There has been no shortage of work for Mimi Hall over the past 19 months.
Since last March, the County Health Services Agency (HSA) director and her peers have had the enormous responsibility of trying to slow the spread of Covid-19 in Santa Cruz County—while weighing the effects their health orders will have on the lives of those they’re trying to protect. That has meant poring over thousands of data points, following and communicating mandates handed down from the state and guiding some 300 county health employees toward the ultimate goal: saving as many lives as possible.
Hall was, for most locals, just another county worker before the novel strain of coronavirus arrived. But after businesses were forced to close, schools sent children home and masks and vaccinations were required for everyday life to return, she, like many public health officials, became a target.
Through it all, Hall never wavered—and she spoke up about the treatment she was receiving, in hopes it would inspire other health officials to do the same. For those efforts, Hall and County Health Officer Dr. Gail Newel earlier this month were awarded the PEN/Benenson Courage Award by PEN America—a national nonprofit that advocates for literary freedom and human rights—during a ritzy awards gala at the American Museum of Natural History in New York.
While rubbing elbows with Henry Louis Gates, Jr., Jodie Foster, Lin-Manuel Miranda and Awkwafina at the gala might have made the past two years a bit more palatable, they have undoubtedly taken their toll on the lifelong public servant.
Hall will step down from her position at the end of the month, a move she tells GT is bittersweet after an exhausting but rewarding career in public health that has spanned multiple California health agencies and began during the AIDS epidemic.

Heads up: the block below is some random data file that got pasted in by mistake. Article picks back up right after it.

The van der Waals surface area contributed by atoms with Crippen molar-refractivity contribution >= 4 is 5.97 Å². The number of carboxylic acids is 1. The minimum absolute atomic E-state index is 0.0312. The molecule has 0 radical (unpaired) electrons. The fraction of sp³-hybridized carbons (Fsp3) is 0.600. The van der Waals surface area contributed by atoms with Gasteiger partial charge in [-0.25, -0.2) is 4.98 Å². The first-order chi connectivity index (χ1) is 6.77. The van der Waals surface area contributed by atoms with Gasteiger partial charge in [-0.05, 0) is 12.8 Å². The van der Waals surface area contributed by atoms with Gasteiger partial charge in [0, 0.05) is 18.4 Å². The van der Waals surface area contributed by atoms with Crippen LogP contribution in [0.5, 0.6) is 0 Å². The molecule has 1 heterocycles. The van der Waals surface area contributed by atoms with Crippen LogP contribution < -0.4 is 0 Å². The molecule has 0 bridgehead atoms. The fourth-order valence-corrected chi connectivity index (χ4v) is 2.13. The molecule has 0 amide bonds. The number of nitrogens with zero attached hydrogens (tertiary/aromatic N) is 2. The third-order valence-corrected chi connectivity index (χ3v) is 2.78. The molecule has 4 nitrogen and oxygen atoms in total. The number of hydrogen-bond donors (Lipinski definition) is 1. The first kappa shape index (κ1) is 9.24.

Hall is not only stepping away at a time of mass exodus for those in public health leadership, but also at a key period of transition for the public health realm. Still, Hall, a staunch advocate of public health equity, believes the county will be just fine without her so long as it follows the golden rule: “every life matters.”
When Hall abruptly stepped in as director in 2018, roughly a month after joining HSA as second in command, she knew her first job was to get to know the community. What she didn’t know was that she would have to rehabilitate several relationships. The county had for years served as somewhat of a competitor to nonprofits and health care providers that were trying to help some of the same populations. Her goal to improve those relationships was simple: stop being an adversary and become a partner.
That groundwork paid off when Covid-19 began to ravage Watsonville and its densely populated community full of essential workers. When federal and state funds started flowing into the county, Hall immediately turned to service providers in the county’s southernmost city and told them it was time to get to work.
“It was time to save lives,” Pajaro Valley Prevention and Student Assistance CEO Erica Padilla-Chavez remembers. “She could’ve very easily said, ‘No, the county health department’s got it,’ but she didn’t do that. She created space for conversation. She really brought in her team to listen to us, to listen to what we were hearing from our community members. I think that speaks to Mimi’s true understanding of equity.”
Salud Para La Gente CEO Dori Rose Inda says that those efforts were borne out in data that shows the 95076 zip code, which covers much of Watsonville, has the highest vaccination rates in the county. Inda says that Hall’s most impressive attribute during the pandemic was her understanding of the Watsonville community and the challenges those residents—many of them immigrants living below the poverty line—faced.